A destination, then a dream

A search for a fresh experience resulted in a tourist to Madagascar linking her future to the country


Not enough people consider spending their holidays in Madagascar. Which makes it a rather special destination… Even fewer travellers think of chartering a boat to do so. But after one such holiday, we never looked back.

In 2007, we were trying to find a holiday for our family and friends that combined a bit of adventure, white beaches, some sort of luxury, no cooking or housework for mum, fishing for dad and plenty to do for the kids.

We had been tempted by all the ‘special deals’ in Mauritius, Zanzibar and the Seychelles but wanted something different and away from the madding crowd. We ‘stumbled’ across Madagascar and, with another couple and their youngest, we put together a plan that was to change our lives forever.

Nosy Be is (sort of) off the top left-hand corner of Madagascar. It is the largest of the many small islands off the coast of the ‘mainland’ and is often referred to as the Perfume Island – mainly because of the ylang-ylang industry that provides France with the bulk of the heady-scented base oil used for many perfumes.

After a (then) arduous journey via the Madagascan capital Antananarivo and an unreliable (again – the bad old days) domestic flight, we were met at Nosy Be airport by a friendly, smiling Malagasy who drove us – on the wrong side of the road – to Madirokely Beach.   

Aerial photographs of catamarans anchoring in a bay near Nosy Be / Madagascar

Sleeping up to eight people in four double cabins (two with en-suite freshwater showers), Yacht Calypso was perfectly suited for cruising the waters of this Indian Ocean paradise. Two hulls keep her stable, so sea sickness is limited to only the very susceptible. She has a spacious deck at the front, a dive deck and further seating at the helm.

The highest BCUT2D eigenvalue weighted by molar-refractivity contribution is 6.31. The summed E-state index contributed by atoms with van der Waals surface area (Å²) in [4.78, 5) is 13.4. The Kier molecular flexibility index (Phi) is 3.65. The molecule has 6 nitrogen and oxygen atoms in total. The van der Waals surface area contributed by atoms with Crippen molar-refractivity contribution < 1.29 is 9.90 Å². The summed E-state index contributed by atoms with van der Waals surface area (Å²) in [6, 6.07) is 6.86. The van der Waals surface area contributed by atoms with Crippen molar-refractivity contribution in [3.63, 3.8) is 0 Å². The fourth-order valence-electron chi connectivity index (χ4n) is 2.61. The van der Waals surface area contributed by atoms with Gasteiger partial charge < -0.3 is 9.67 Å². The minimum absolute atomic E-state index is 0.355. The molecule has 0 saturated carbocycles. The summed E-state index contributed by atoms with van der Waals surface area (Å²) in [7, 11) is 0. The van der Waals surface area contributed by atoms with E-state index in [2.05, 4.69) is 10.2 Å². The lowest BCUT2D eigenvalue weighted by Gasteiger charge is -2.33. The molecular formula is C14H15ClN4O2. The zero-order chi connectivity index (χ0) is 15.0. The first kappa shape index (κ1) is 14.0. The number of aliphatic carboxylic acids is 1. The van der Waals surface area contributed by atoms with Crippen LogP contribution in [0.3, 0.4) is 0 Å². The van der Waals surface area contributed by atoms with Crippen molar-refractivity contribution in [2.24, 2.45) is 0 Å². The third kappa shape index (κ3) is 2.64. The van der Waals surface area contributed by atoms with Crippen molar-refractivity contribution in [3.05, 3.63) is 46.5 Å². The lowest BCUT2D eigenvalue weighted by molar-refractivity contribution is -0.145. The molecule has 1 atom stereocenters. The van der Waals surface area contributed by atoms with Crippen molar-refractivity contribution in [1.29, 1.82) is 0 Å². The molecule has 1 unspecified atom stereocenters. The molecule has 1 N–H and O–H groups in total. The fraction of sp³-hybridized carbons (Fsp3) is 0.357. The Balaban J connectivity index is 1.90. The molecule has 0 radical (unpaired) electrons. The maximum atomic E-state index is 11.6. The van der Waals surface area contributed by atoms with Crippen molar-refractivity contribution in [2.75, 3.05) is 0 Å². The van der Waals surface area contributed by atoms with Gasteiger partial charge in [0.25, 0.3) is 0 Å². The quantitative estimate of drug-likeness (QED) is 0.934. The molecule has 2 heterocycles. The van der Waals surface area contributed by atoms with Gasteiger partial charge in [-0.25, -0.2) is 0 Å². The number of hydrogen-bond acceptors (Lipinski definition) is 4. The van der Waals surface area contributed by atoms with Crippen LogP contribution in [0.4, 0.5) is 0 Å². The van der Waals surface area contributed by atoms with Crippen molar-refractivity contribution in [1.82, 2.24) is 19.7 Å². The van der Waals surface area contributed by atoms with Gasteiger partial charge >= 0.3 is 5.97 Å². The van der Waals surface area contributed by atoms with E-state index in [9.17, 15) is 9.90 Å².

We spent the next seven days happily cruising to islands and sheltered bays, snorkelling in coral gardens with fish that I thought only existed in Finding Nemo or The Little Mermaid!

The men were kept happy with the regular sound of the running ratchet on the rods – catching kingfish and mackerel mostly (the sailfish got away).  

And it just became better and better. Each night we were anchored in a different place – always safe and sheltered – where we enjoyed peace, quiet, calm water and chilled sundowners on deck. Another night, another island!

Wildlife Wonderland

Giant Leaf-tail Gecko, Uroplatus fimbriatus, Nosy Mangabe Park Reserve, Madagascar. Gecko with an open mouth showing his red tongue as defense against the enemy. Madagascar wildlife and wilderness.

We visited Lokobe National Park on Nosy Be’s south-eastern corner from the ‘wrong’ side – this meant avoiding the touristy main entrance to the park. We reached the beach on the fringe of the forest with our motorised dinghy and were met by a delightful, knowledgeable guide. In just an hour, we were introduced to some of the incredible animals that Madagascar is known for. Aside from lemurs, there were leaf-tailed geckos, snub-nosed snakes, and boas. (There are no venomous snakes in Madagascar.) There were the smallest and the largest of chameleons and a forest full of noises.